Keynotes highlight poverty, inequalities and climate change on day two ECP 2023

The first day of presentations at the European Congress of Psychology 2023 began with the event’s first keynote speaker Professor Rusi Jaspal, Pro Vice-Chancellor at the University of Brighton.

Professor Jaspal’s talk, titled ‘Coping with threats to identity amid change, uncertainty and technological innovation’, took listeners on a journey through his career conducting psychological research into identity.

Defining identity as “the constellation of elements (e.g. group memberships, personality traits) that makes each individual unique and distinctive”, Professor Jaspal covered how people experience and cope with threats to their identity in an ever-changing world.

Next up in Auditorium One was Professor Kate Pickett OBE, Professor of Epidemiology and Deputy Director of the Centre for Future Health at the University of York, whose talk focused on inequality, labelling it ‘the enemy between us’.

Describing how the extent of inequality in a society comes about, Professor Pickett explained how “individual differences will explain who falls, but the height of the hurdles will explain how many fall”, outlining the societal aspect which must be tackled.

The third keynote speaker of the day, Serdar M Değirmencioğlu of Goethe University Frankfurt, tackled one of the key themes of the congress – climate change and psychology’s role in addressing it as a global issue.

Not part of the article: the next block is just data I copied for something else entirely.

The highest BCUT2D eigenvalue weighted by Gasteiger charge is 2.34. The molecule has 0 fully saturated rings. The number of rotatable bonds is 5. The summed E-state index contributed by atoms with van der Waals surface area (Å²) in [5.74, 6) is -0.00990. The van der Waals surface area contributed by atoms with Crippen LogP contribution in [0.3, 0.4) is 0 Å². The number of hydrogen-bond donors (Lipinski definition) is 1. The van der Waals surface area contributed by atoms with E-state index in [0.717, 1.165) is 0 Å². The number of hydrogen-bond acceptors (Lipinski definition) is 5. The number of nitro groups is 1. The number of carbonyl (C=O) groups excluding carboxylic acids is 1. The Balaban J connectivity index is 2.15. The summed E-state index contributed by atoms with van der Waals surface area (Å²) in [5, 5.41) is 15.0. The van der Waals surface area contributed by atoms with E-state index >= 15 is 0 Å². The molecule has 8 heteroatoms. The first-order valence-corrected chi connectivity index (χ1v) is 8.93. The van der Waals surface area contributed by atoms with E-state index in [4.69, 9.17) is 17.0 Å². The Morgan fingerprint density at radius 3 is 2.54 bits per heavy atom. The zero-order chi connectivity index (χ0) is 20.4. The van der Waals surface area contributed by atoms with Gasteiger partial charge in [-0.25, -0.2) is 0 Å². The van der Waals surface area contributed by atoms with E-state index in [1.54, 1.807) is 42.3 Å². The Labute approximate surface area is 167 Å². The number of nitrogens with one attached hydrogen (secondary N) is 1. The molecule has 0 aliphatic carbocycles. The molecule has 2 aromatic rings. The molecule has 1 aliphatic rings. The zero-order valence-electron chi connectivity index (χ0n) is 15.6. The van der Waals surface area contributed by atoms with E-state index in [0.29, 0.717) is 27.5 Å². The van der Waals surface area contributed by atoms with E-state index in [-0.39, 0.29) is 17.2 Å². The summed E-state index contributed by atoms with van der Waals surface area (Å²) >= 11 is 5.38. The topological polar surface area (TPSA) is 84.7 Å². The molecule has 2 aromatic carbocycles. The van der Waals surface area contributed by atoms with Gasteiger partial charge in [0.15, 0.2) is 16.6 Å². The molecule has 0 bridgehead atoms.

His talk outlined a different way to approach climate change as a psychological, noting how “the literature has so far focused on individual decision or at the level of the individual”, rather than targeting communities.

Across an hour at lunch, editor of The Psychologist Dr Jon Sutton welcomed four experts for a panel discussion on poverty and inequalities, with Dr Sutton noting that such issues “have come to the fore in psychology and for the BPS.”

Panellists Dr Bridgette Rickett (Leeds Beckett University), Professor Philip Murphy (Edge Hill University), Tiago Pereira (Portuguese Psychological Association) and Germán Gutiérrez gave their perspectives on how poverty and inequalities intersect with mental health, and the solutions that psychologists can bring to the table.

In the afternoon, delegates in Auditorium One enjoyed Professor Ioana Cristea from the University of Padova’s keynote on ‘a pharmacologically informed paradigm for psychotherapy research’, a talk which considered how we can be more aware of what ‘ingredients’ make up psychotherapy.

Rounding off the day on the main stage was Professor Christoph Steinebach, President of the European Federation of Psychologists’ Associations, taking a look at the future of European psychology in the post-Covid era.

Away from the keynotes and main stage events, delegates at the Brighton Centre enjoyed a diverse range of talks, presentations and posters touching on all areas of psychology, before heading to Brighton Pier for the evening.

Despite the rainy weather, hundreds of psychologists turned out for fish and chips and amusement fair rides as the sun set over the sea.